However, what makes the underdog special is how he responds to struggle. The underdog responds to insurmountable odds by gritting his teeth and pushing forward. The underdog does not stop trying. I am intimately familiar with the underdog’s story, and it’s why I do what I do. Why? Because I am one.

I started ChasenBoscolo on March 5, 1986, to be a law firm for the underdog, by the underdog. Back then, it was just Law Offices of Barry M. Chasen, and it was just my secretary and me. My oldest son had just been born. He was two months old when I started the firm. My friends told me the timing seemed a little off, but when you’re driven by a passion and you’ve got the underdog’s fight, timing doesn’t matter.

Five years before going out on my own, when I got my first job as a lawyer, it was the first time that I had ever set foot in a law firm. I was 33 years old. I was the 19th lawyer in a firm that represented injured workers in workers’ compensation claims and plaintiffs in personal injury cases in Maryland, DC and Virginia. However, over the five years that I worked for another firm, I learned a sad truth: lawyers in the industry made decisions and gave counsel to their clients that were in the firm’s best interest rather than the client’s. The goal was to increase the fee that the firm made. That felt wrong to me. Frankly, that is wrong.

So I left and started my own firm, the firm that today is called ChasenBoscolo. I did it, no matter how odd the timing, because I was sure that I could represent my clients and do a better job than the old firm. Of the cases that I wanted to take with me, 91% of the clients elected to stay with me. They wanted me to fight for them. I was committed to working in their best interest. I was committed to a philosophy then that still guides our firm today: if you take care of the clients, the money will take care of itself.

But all of this started long before I started fighting independently for my clients. Much earlier than my career as a lawyer, I had to fight for myself. Because we don’t have all day, and because in the interest of your time, I’ve edited my first draft of this post down from nearly 5,000 words. I’ll simply share three short segments of my own “underdogging” so that you can see why the fight we take on at ChasenBoscolo really hits home for me.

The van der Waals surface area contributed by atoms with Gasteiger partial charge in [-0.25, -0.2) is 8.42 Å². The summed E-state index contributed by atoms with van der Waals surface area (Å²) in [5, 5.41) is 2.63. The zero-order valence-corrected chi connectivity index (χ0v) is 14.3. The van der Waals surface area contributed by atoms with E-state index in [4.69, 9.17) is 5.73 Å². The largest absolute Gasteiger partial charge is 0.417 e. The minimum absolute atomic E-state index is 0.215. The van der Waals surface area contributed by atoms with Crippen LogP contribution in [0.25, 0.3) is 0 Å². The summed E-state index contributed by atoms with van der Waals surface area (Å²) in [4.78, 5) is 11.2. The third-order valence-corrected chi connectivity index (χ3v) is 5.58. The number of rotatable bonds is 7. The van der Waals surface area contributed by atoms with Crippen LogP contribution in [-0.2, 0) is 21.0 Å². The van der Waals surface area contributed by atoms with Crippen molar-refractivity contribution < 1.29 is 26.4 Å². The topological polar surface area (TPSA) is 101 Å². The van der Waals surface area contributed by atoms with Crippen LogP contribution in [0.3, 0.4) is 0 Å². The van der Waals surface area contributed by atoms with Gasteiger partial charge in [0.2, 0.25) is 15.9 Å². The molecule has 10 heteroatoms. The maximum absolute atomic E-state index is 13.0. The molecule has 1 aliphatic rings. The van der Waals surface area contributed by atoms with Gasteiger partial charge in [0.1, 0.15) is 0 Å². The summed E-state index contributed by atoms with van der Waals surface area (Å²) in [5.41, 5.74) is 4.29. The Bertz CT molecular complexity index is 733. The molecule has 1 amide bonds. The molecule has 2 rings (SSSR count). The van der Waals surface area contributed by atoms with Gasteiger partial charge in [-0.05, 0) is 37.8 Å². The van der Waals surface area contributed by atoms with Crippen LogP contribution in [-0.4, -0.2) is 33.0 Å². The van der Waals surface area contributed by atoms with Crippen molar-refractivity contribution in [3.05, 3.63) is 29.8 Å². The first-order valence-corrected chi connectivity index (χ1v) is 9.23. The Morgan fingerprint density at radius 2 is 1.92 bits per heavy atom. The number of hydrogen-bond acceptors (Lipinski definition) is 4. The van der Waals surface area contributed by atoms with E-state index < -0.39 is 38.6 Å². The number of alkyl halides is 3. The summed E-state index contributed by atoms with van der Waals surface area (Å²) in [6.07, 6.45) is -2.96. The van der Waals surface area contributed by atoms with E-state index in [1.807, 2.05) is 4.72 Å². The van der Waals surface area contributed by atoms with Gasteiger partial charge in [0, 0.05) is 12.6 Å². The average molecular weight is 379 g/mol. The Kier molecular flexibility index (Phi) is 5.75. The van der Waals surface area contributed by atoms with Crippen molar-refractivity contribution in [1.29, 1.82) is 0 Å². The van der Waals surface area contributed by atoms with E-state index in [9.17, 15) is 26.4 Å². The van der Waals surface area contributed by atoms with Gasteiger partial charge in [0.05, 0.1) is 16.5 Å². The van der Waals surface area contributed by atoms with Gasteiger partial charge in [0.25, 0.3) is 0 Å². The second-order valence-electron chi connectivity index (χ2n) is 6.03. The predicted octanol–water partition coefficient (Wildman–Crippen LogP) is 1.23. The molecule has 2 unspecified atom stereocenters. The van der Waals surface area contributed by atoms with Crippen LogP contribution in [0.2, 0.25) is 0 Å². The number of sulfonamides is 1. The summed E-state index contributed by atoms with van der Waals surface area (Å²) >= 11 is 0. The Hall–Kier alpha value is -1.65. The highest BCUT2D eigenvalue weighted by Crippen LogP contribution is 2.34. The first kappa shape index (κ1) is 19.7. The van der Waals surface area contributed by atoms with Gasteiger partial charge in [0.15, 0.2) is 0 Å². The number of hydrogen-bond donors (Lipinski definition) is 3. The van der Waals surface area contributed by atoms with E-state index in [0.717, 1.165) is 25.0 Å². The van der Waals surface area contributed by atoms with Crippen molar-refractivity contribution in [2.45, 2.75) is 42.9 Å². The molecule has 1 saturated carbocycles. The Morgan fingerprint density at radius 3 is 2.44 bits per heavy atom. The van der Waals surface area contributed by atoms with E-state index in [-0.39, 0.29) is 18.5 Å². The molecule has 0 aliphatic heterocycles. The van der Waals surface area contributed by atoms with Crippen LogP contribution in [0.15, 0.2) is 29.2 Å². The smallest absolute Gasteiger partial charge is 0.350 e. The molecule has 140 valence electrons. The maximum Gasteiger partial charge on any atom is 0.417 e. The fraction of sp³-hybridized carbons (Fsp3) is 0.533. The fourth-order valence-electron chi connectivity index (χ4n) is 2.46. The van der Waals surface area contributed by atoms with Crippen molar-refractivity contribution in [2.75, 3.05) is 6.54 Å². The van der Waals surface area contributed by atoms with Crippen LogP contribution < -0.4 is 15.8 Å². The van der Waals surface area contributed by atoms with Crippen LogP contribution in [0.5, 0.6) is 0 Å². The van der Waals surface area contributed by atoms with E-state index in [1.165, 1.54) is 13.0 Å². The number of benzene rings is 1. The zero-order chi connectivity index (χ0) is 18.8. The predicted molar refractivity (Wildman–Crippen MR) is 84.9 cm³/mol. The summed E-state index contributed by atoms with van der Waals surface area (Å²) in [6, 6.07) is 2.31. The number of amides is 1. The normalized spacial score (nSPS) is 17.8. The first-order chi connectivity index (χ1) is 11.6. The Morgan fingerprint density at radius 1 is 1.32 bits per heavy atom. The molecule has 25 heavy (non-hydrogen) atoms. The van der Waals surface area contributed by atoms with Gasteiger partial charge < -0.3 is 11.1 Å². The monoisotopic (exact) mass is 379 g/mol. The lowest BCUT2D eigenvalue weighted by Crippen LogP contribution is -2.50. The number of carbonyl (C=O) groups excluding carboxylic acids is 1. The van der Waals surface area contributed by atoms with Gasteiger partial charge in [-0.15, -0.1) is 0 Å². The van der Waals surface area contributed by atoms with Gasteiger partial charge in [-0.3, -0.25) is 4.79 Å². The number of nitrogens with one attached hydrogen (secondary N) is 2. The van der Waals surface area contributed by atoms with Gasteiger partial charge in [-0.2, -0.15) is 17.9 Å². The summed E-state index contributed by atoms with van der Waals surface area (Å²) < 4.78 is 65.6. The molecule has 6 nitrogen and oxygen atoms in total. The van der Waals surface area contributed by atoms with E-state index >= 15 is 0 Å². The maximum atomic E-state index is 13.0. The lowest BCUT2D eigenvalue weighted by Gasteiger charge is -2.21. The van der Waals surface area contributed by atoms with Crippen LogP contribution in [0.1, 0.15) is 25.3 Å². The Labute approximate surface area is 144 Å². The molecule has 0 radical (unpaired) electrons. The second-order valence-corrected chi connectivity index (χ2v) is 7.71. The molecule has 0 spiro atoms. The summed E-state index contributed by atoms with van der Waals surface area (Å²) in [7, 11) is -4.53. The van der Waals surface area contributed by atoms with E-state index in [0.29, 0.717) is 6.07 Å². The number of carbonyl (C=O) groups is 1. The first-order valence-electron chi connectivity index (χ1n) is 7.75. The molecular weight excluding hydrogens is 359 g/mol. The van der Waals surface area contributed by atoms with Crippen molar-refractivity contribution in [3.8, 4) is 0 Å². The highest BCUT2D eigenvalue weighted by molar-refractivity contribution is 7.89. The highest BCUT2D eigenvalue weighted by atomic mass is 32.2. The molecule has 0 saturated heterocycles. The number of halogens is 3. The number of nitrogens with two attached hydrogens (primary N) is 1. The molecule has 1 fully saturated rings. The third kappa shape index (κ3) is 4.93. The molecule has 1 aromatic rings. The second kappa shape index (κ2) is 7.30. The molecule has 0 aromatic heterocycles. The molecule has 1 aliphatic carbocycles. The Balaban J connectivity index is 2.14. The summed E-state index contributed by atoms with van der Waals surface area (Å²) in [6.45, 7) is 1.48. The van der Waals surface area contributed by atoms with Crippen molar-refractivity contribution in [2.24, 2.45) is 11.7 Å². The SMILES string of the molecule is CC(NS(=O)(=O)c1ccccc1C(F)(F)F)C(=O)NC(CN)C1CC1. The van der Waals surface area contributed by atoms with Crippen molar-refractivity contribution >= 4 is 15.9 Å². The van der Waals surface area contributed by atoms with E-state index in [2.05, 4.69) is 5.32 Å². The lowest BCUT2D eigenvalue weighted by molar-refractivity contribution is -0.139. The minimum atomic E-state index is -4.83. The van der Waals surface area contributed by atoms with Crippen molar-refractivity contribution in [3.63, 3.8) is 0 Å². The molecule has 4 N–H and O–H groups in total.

1.

I’m ten years old. I’m poor—well, my family is poor. My father, a taxi driver with an eighth-grade education, is working through the night. Last week he was robbed at gunpoint, so we don’t have any money. This week, we’ll be lucky if he brings home a hundred dollars. Me and a classmate both rip our jeans sliding into base at recess. He returns to school the next day with a new pair. I return with a patch on my ass. I realize I’m poor when my friends go to summer camp, to swimming pools and to amusement parks. I don’t do any of that. I’m lucky if my father drives us to the ocean for a day trip in his cab. Despite our poverty, my parents constantly reinforce that even though we have no money, I will get a college education. They ensure me that we will figure it out. At ten, that doesn’t mean much to me, but I feel supported.

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As I get older, it means the world. I’m confident in myself because of their support. Then my father dies from a fatal heart attack on the street. He’s 51 years old. Things get worse. My mother cannot not maintain the mortgage payments on our house. It’s sold at auction and then rented back to us. Our phone service is shut off; our lights don’t turn on. I don’t know where our next meal is coming from.

I’m an underdog though. I’m a fighter. I don’t give up. Although I want to go to college, I work instead. I’m hired by the Social Security Administration as a GS-2 file clerk making $3,680 a year. I get promoted multiple times over a few years. I end up being promoted to the level of a computer programmer. I even start taking college courses at night and finish enough credits to be about a quarter of the way done. The light inside me will not flicker out.


2.

I’m drafted into the army. The 1960s are a time of unrest. College students, African-Americans and others protest against the actions of our government. We are engaged in an unpopular war and the rights of African-Americans are being infringed from equal accommodations to voting rights to economic equality. The anti-war protests become increasingly violent with flag burnings, bombings, rock throwing. Groups like the Weather Underground, Students for a Democratic Society, The Black Panthers, The Symbionese Liberation Army and The Youth International Party are all active in the ‘60s. In the Civil Rights Movement, there is a mix of violent and non-violent protests. They are fighting for justice, equality and opposing a war that is remote to the interests of the United States and is taking place half a world away.